View Camera

Forgive the digression  to something technical, but it is often said that working within different formats in photography is like working in different disciplines. I have a hunch this is far more important within photography than outside of it. By this I mean that the tools we use to make our pictures carries great importance to us. We covet the good ones and swear at the bad. We also like to think that the pictures the camera makes affect the outcome tremendously. While that may true, to the non photographic world out there it probably matters far less.

From the years 1984 to 2006 my main photographic tool was the 8 x 10 view camera.

This above is me from a February 1986 Polaroid SX-70 in the rocky area outside Prescott, Arizona.

For 22 years I carried that heavy, cumbersome, bulky, expensive, high maintenance camera, with an incumbent load of labor attached every time I'd prepare to use it, make a picture, process the film and make a print from the developed negative. A flexible kind of camera? Hardly. Hand hold it? Not so much. Use long lenses in 8 x 10? Nope. 300 mm is the standard lens for the format. Wide angle? Yes, but limited, about 210mm being as wide as most people go. Fast shutter speeds? Almost never and fast in the format is most likely around 1/125. Fast lenses? No, most lenses are f5.6 at wide open aperture and my long lens, at 360 mm, is wide open at f9!

Why would anyone put themselves through that to make their pictures? Quality, pure and simple. A big negative means less enlargement and that means better sharpness, very clear rendition of details even at large magnification and the ability for the picture to have great depth of field with fewer penalties as in smaller formats. If that sentence confuses you, look up "diffraction." Most 8 x 10 inch lenses stop down to f64 and some go to f90. 

Working with only one camera brings simplicity to the discipline. I didn't need to  question what I would bring when teaching in Italy in the summers: the 8 x 10. While on sabbatical leave, driving through the American Southwest: the 8 x 10. Countless day trips photographing projects near my home in Cambridge, MA: the 8 x 10. Skeletons and deformed body parts in glass jars at the Mutter Museum in Philadelphia: the 8 x 10. PWA's (People with Aids) in the studio in the late 80's: the 8 x 10. That simplicity combined with the very large negative made for pictures that just were, meaning that the foundation laid by this very large beast of a camera insured, that, while there were many things I could not do with it, what I did with it was of the very highest quality. Not a bad benchmark to have.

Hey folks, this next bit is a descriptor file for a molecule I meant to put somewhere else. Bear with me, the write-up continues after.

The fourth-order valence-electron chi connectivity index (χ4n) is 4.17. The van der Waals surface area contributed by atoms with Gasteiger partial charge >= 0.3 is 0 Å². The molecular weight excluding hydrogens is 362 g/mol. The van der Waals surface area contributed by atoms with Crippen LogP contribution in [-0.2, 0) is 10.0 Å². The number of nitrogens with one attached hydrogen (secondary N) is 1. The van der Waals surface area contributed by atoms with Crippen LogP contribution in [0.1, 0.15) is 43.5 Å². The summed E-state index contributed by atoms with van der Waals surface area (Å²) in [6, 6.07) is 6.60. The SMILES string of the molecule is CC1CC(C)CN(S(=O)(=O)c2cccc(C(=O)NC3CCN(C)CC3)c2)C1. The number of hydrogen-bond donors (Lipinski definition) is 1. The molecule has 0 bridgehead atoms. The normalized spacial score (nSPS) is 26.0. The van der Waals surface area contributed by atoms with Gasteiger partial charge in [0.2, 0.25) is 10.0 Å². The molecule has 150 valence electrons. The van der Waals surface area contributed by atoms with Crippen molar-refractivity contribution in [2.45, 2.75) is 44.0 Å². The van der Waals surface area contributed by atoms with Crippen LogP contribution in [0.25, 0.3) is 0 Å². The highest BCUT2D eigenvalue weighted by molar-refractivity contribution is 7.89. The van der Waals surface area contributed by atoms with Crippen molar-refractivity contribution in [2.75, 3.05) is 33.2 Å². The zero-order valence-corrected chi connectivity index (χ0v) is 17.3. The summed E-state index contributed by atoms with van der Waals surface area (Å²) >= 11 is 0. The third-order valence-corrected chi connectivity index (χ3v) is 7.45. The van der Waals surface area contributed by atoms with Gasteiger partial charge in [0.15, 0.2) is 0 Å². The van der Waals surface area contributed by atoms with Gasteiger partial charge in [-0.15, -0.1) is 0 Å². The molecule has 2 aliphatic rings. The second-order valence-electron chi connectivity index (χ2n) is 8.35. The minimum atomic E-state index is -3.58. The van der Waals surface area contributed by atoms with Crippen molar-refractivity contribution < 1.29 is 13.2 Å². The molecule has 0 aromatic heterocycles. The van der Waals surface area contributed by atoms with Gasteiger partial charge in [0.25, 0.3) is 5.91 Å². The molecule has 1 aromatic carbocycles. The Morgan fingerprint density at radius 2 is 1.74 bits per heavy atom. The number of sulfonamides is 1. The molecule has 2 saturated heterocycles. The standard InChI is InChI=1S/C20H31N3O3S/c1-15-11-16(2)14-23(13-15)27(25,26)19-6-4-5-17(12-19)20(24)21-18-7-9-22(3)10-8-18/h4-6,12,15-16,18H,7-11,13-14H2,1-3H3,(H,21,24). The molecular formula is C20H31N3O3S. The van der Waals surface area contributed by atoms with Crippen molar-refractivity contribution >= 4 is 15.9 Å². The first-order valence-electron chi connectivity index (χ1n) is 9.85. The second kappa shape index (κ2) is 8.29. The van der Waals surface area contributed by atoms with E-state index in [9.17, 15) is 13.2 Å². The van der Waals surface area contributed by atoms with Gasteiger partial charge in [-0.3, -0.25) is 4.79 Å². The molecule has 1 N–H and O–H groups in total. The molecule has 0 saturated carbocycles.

Would I go back to shooting this way? I don't think so and that is why I am thinking of letting it go. And finally, how does what it does compare to the way I  now work with a digital slr camera? Within certain limitations (size of print) digital is now so good and so incredibly flexible (I use Aperture, Photoshop, Nik software and the Image Print RIP) I see no reason and have no desire to go back to a camera format that was the prevailing image-making tool in the 1860's. 

No equivocation in that last sentence, was there?                                                      

Topics: Camera

Permalink | Posted October 25, 2013